Thursday, May 16, 2013

A few weeks ago, I read an article in The Washington Post about Elizabeth Smart, the Utah teen who was kidnapped and held captive for 9 months. She was speaking to an audience at Johns Hopkins about issues of human trafficking and sexual violence and offered an answer to the question, “Why didn’t she just run away?” She explained that being raised in a conservative culture that emphasizes sexual purity left her feeling "so dirty and so filthy" after her rape. She felt as if no one would want her anymore and so why run away. She also mentions a presentation on abstinence that she attended where the presenter compared sex outside of marriage to becoming like a chewed up piece of gum. "Who would want you then?" the presenter asked.

Social psychologists and sexual abuse counselors agree that comprehensive sex education can help prevent sexual crimes. Teaching children about their bodies gives them the tools to describe acts of abuse without feeling embarrassed or uncomfortable, and it also helps elevate their self-confidence and sense of bodily autonomy. A shame-based approach to genitalia and sexuality, on the other hand, sends kids the message that they can’t discuss or ask questions about any of those issues.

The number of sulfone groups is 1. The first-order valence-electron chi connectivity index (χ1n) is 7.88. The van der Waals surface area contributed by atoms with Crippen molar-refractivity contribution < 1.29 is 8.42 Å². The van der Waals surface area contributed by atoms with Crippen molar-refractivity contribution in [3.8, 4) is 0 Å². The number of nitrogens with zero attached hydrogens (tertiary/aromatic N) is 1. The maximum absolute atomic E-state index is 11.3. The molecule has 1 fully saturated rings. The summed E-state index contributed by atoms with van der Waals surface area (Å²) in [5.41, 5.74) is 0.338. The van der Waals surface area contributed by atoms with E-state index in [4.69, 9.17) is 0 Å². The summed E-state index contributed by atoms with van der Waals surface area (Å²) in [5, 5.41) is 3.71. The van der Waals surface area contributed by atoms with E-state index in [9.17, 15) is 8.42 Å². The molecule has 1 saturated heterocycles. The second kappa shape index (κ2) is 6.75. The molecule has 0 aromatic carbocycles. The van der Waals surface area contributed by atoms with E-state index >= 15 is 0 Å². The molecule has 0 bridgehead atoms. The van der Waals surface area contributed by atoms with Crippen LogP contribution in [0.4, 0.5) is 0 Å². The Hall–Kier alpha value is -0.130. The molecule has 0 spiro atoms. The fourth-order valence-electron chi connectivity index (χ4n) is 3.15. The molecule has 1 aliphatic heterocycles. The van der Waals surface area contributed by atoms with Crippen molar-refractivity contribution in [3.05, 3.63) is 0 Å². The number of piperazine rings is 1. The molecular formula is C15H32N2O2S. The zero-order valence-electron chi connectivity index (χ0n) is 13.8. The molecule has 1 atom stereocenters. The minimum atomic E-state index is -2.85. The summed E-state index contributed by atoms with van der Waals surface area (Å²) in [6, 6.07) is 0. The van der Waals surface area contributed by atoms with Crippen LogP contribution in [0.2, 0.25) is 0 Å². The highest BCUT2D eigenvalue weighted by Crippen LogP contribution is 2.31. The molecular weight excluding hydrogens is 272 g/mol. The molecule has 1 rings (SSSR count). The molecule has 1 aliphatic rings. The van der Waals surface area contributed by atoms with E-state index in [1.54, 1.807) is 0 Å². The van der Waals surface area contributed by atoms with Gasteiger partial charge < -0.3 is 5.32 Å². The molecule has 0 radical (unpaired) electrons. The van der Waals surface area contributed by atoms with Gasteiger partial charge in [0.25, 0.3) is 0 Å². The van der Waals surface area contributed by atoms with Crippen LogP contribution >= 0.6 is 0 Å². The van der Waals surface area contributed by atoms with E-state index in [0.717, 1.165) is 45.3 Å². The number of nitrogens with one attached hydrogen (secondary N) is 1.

1. Teach your child, at an early age, the correct names for all of their body parts.

2. Keep the lines of communication open, especially during difficult conversations, by practicing active listening and managing your emotional responses. If your child recognizes "the look" on your face that says your uncomfortable, they will be too and communication may stop right there.

3. Practice being non-judgmental by using reflective listening, "It sounds like you're angry at me right now because I won't let you go to the party." This form of communication helps children to feel heard and understood without judgment.

4. Be honest...if you don't know the answer to their question, tell them and commit to let them know you will get back to them when you've found the answer.

As parents we may not be able to control all aspects of our children's lives but we can help them to be educated and have positive personal power over their lives and difficult situations. This honest information may give them the tools they need to cope with difficult situations and avoid becoming another victim.

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